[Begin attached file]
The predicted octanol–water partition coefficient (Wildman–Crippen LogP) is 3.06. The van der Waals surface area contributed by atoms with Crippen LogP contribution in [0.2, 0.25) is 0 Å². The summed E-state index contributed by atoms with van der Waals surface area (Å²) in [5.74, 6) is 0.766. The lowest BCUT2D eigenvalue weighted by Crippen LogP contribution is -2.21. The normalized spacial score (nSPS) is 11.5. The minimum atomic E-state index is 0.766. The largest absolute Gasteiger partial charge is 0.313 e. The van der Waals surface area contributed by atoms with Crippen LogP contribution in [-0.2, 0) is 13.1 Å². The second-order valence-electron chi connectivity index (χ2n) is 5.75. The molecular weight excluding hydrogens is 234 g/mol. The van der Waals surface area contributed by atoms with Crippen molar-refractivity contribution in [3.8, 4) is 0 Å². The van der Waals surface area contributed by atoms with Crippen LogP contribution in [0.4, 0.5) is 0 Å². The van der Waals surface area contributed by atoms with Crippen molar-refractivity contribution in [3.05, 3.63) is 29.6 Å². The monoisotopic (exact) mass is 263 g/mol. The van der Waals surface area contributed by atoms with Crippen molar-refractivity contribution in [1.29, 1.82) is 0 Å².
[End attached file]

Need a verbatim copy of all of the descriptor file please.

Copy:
The predicted octanol–water partition coefficient (Wildman–Crippen LogP) is 3.06. The van der Waals surface area contributed by atoms with Crippen LogP contribution in [0.2, 0.25) is 0 Å². The summed E-state index contributed by atoms with van der Waals surface area (Å²) in [5.74, 6) is 0.766. The lowest BCUT2D eigenvalue weighted by Crippen LogP contribution is -2.21. The normalized spacial score (nSPS) is 11.5. The minimum atomic E-state index is 0.766. The largest absolute Gasteiger partial charge is 0.313 e. The van der Waals surface area contributed by atoms with Crippen LogP contribution in [-0.2, 0) is 13.1 Å². The second-order valence-electron chi connectivity index (χ2n) is 5.75. The molecular weight excluding hydrogens is 234 g/mol. The van der Waals surface area contributed by atoms with Crippen molar-refractivity contribution in [3.8, 4) is 0 Å². The van der Waals surface area contributed by atoms with Crippen LogP contribution in [0.4, 0.5) is 0 Å². The van der Waals surface area contributed by atoms with Crippen molar-refractivity contribution in [3.05, 3.63) is 29.6 Å². The monoisotopic (exact) mass is 263 g/mol. The van der Waals surface area contributed by atoms with Crippen molar-refractivity contribution in [1.29, 1.82) is 0 Å².